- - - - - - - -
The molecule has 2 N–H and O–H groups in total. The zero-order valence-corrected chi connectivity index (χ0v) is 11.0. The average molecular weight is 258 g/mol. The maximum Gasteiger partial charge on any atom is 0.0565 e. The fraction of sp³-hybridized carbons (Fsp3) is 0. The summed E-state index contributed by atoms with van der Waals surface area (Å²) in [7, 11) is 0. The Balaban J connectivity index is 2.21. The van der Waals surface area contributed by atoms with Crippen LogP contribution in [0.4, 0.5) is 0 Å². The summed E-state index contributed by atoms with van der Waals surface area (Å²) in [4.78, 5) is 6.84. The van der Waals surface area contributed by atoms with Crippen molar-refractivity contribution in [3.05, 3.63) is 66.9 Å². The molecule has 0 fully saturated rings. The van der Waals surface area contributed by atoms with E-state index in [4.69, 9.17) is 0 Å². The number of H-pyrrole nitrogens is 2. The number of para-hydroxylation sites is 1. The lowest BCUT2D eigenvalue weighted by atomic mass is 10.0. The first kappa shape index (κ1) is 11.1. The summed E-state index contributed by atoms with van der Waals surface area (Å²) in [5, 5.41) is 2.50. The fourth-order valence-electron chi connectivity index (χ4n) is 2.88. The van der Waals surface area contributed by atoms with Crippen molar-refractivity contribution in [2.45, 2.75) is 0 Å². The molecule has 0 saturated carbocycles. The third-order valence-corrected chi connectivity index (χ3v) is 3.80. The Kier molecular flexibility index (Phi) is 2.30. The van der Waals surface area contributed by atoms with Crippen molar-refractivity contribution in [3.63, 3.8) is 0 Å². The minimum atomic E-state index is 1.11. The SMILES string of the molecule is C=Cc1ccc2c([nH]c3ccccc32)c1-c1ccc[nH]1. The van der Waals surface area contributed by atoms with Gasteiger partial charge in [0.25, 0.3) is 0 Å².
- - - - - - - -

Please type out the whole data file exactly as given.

The molecule has 2 N–H and O–H groups in total. The zero-order valence-corrected chi connectivity index (χ0v) is 11.0. The average molecular weight is 258 g/mol. The maximum Gasteiger partial charge on any atom is 0.0565 e. The fraction of sp³-hybridized carbons (Fsp3) is 0. The summed E-state index contributed by atoms with van der Waals surface area (Å²) in [7, 11) is 0. The Balaban J connectivity index is 2.21. The van der Waals surface area contributed by atoms with Crippen LogP contribution in [0.4, 0.5) is 0 Å². The summed E-state index contributed by atoms with van der Waals surface area (Å²) in [4.78, 5) is 6.84. The van der Waals surface area contributed by atoms with Crippen molar-refractivity contribution in [3.05, 3.63) is 66.9 Å². The molecule has 0 fully saturated rings. The van der Waals surface area contributed by atoms with E-state index in [4.69, 9.17) is 0 Å². The number of H-pyrrole nitrogens is 2. The number of para-hydroxylation sites is 1. The lowest BCUT2D eigenvalue weighted by atomic mass is 10.0. The first kappa shape index (κ1) is 11.1. The summed E-state index contributed by atoms with van der Waals surface area (Å²) in [5, 5.41) is 2.50. The fourth-order valence-electron chi connectivity index (χ4n) is 2.88. The van der Waals surface area contributed by atoms with Crippen molar-refractivity contribution in [2.45, 2.75) is 0 Å². The molecule has 0 saturated carbocycles. The third-order valence-corrected chi connectivity index (χ3v) is 3.80. The Kier molecular flexibility index (Phi) is 2.30. The van der Waals surface area contributed by atoms with Crippen molar-refractivity contribution in [3.63, 3.8) is 0 Å². The minimum atomic E-state index is 1.11. The SMILES string of the molecule is C=Cc1ccc2c([nH]c3ccccc32)c1-c1ccc[nH]1. The van der Waals surface area contributed by atoms with Gasteiger partial charge in [0.25, 0.3) is 0 Å².